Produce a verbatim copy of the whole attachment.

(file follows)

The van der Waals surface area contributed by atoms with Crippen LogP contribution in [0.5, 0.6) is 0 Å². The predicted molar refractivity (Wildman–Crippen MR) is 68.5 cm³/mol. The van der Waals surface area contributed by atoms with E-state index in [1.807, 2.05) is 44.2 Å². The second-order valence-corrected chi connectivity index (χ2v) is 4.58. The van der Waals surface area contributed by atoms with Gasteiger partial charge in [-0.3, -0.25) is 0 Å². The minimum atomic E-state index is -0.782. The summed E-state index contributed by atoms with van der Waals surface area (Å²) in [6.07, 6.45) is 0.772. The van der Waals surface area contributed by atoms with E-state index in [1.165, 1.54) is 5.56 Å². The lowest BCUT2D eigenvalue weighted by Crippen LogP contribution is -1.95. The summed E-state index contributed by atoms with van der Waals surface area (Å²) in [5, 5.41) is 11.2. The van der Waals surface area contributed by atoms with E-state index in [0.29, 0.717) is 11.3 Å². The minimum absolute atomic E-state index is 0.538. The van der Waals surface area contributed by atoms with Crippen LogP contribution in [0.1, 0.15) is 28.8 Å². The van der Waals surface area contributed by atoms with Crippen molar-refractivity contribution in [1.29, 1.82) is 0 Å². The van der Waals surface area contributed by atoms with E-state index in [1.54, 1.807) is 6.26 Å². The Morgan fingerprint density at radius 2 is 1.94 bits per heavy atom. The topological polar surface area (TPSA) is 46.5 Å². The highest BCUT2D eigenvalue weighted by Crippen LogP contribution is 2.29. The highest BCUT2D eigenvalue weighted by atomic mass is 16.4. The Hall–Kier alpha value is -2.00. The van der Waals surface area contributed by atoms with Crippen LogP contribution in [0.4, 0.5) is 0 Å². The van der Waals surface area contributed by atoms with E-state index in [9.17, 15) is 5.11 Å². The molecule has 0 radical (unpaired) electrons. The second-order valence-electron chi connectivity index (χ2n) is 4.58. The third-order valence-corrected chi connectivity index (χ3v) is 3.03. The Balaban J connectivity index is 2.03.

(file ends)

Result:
The van der Waals surface area contributed by atoms with Crippen LogP contribution in [0.5, 0.6) is 0 Å². The predicted molar refractivity (Wildman–Crippen MR) is 68.5 cm³/mol. The van der Waals surface area contributed by atoms with E-state index in [1.807, 2.05) is 44.2 Å². The second-order valence-corrected chi connectivity index (χ2v) is 4.58. The van der Waals surface area contributed by atoms with Gasteiger partial charge in [-0.3, -0.25) is 0 Å². The minimum atomic E-state index is -0.782. The summed E-state index contributed by atoms with van der Waals surface area (Å²) in [6.07, 6.45) is 0.772. The van der Waals surface area contributed by atoms with E-state index in [1.165, 1.54) is 5.56 Å². The lowest BCUT2D eigenvalue weighted by Crippen LogP contribution is -1.95. The summed E-state index contributed by atoms with van der Waals surface area (Å²) in [5, 5.41) is 11.2. The van der Waals surface area contributed by atoms with E-state index in [0.29, 0.717) is 11.3 Å². The minimum absolute atomic E-state index is 0.538. The van der Waals surface area contributed by atoms with Crippen LogP contribution in [0.1, 0.15) is 28.8 Å². The van der Waals surface area contributed by atoms with Crippen molar-refractivity contribution in [1.29, 1.82) is 0 Å². The van der Waals surface area contributed by atoms with E-state index in [1.54, 1.807) is 6.26 Å². The Morgan fingerprint density at radius 2 is 1.94 bits per heavy atom. The topological polar surface area (TPSA) is 46.5 Å². The highest BCUT2D eigenvalue weighted by Crippen LogP contribution is 2.29. The highest BCUT2D eigenvalue weighted by atomic mass is 16.4. The Hall–Kier alpha value is -2.00. The van der Waals surface area contributed by atoms with Crippen LogP contribution in [0.4, 0.5) is 0 Å². The van der Waals surface area contributed by atoms with E-state index in [9.17, 15) is 5.11 Å². The molecule has 0 radical (unpaired) electrons. The second-order valence-electron chi connectivity index (χ2n) is 4.58. The third-order valence-corrected chi connectivity index (χ3v) is 3.03. The Balaban J connectivity index is 2.03.